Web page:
With Huckabee nearly certain to jump into the 2016 race, he may end up having to moderate his crazier views to appeal to a broader electorate. But fear not, Iowans: There are still plenty of other right-wing luminaries who spend a surprising amount of time worrying about whether Beyoncé is a demon.

4. Ben Carson

Photo: Gage Skidmore via Flickr

Photo: Gage Skidmore via Flickr

When New Jersey governor Chris Christie suggested that parents “need to have some measure of choice” over whether to vaccinate their children, pretty much every prospective presidential candidate rushed to get their own views on the record.

Somewhat surprisingly, Dr. Ben Carson — usually a fountain of crazy soundbites — took a measured, responsible stance: “Certain communicable diseases have been largely eradicated by immunization policies in this country and we should not allow those diseases to return by foregoing safe immunization programs, for philosophical, religious or other reasons when we have the means to eradicate them.”

It didn’t last long.

During a Tuesday appearance on CNN’s The Lead with Jake Tapper, Carson reiterated that we risk public health crises like the current measles outbreak in California when parents don’t vaccinate their kids. But he also explained who’s really to blame: Immigrants!

“These are things that we had under control. We have to account for the fact that we now have people coming into the country sometimes undocumented people who perhaps have diseases that we had under control,” Carson said. “So now we need to be doubly vigilant about making sure that we immunize them to keep them from getting diseases that once were under control.”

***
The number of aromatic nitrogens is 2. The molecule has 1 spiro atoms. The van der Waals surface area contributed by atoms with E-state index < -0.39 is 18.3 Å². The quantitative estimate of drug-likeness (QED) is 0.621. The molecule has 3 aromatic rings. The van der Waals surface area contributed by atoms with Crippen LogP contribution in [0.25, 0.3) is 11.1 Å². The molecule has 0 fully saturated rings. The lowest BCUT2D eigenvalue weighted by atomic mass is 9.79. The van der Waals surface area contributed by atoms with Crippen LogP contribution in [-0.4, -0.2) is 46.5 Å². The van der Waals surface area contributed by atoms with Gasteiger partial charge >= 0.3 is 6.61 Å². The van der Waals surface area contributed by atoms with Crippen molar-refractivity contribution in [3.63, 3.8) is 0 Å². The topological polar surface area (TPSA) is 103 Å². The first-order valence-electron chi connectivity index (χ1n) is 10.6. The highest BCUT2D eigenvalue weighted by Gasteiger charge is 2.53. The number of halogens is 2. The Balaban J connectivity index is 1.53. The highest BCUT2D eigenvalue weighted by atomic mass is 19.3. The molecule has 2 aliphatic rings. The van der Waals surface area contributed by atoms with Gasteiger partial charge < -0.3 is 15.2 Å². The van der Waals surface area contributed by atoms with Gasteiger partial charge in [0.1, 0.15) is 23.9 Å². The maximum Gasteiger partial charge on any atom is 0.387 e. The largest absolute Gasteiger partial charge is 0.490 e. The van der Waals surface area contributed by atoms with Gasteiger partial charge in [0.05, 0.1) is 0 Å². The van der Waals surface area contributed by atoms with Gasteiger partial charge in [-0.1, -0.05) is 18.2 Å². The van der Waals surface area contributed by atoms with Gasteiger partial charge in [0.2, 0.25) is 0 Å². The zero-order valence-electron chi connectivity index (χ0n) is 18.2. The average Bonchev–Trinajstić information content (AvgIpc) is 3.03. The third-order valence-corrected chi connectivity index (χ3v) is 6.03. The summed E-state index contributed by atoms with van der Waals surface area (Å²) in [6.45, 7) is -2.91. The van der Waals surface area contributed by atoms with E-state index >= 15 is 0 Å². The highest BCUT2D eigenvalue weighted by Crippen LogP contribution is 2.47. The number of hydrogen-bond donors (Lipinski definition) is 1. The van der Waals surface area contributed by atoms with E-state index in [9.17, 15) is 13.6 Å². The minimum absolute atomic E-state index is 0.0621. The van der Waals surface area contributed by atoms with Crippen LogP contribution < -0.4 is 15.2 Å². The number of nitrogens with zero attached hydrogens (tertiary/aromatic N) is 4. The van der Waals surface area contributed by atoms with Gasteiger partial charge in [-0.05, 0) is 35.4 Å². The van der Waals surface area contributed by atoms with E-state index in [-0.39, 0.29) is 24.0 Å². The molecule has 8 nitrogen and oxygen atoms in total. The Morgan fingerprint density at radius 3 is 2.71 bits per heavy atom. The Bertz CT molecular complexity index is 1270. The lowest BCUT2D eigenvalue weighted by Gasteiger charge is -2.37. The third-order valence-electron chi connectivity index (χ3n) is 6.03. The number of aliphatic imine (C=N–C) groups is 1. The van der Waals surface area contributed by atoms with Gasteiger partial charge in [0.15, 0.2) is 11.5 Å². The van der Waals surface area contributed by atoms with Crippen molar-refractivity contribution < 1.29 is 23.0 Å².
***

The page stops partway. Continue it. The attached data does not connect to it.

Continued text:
As Caitlin MacNeal points out at Talking Points Memo, “According to the World Health Organization, about 93 percent of children in Honduras, Guatemala and El Salvador, from which a majority of undocumented children have emigrated from, have gotten a measles vaccination.” In other words, the immigrants that Carson fears are more likely to be vaccinated than many American children.

But still, Carson’s point is well taken: It’s not going to be that easy for Rand Paul to steal his role as 2016’s Michele Bachmann. And the countdown to Carson appearing on Michael Savage’s radio show begins now.

3. Del Marsh

Del Marsh

From hypermasculine homosexual stormtroopers to the gay massage-related decline of the military, we’ve heard a lot of terrible arguments against marriage equality. But few have been as desperate as the one unleashed last week by Alabama state senator Del Marsh (R).

With gay marriage nearly a reality in the Heart of Dixie, Marsh felt compelled to bust out the Tea Party’s biggest gun in a last-ditch argument for segregation: We can’t afford it!

“You gotta look at the financial aspect of this as well,” Marsh told a local radio host. “Let’s face it. If gay marriage is approved, I assume that those types of unions, those people would be entitled to Social Security benefits, insurance. Where does it end?”

Think Progress has the audio:

Sure, LGBT couples have been paying taxes towards those benefits for their entire adult lives…but we can’t pass on gay debt to our grandchildren!

Thankfully for Senator Marsh, he needn’t worry. While Alabama can’t afford many things, gay marriage isn’t one of them. According to a 2014 study from the Williams Institute, legalizing gay marriage would bring the state about $13.9 million in its first year.

2. James David Manning
Few people in America can spin a crazy conspiracy theory better than Harlem-based pastor James David Manning. In between appearances on and protests of Fox News, Manning has attracted attention for claiming that President Obama “released the homo demons on the black man” and made a secret deal to support terrorist groups like ISIS and al Qaeda, among other wild assertions.

Manning may have outdone himself with his latest speech, eloquently titled “Don’t let your son cut off his penis.” According to the pastor, Justin Bieber is actually a woman who cut her breasts off — thanks to President Obama’s “evil spirit.”

The insane video speaks for itself:

Please, for the love of God, somebody ask Iowa Republicans what they think about Manning’s theory.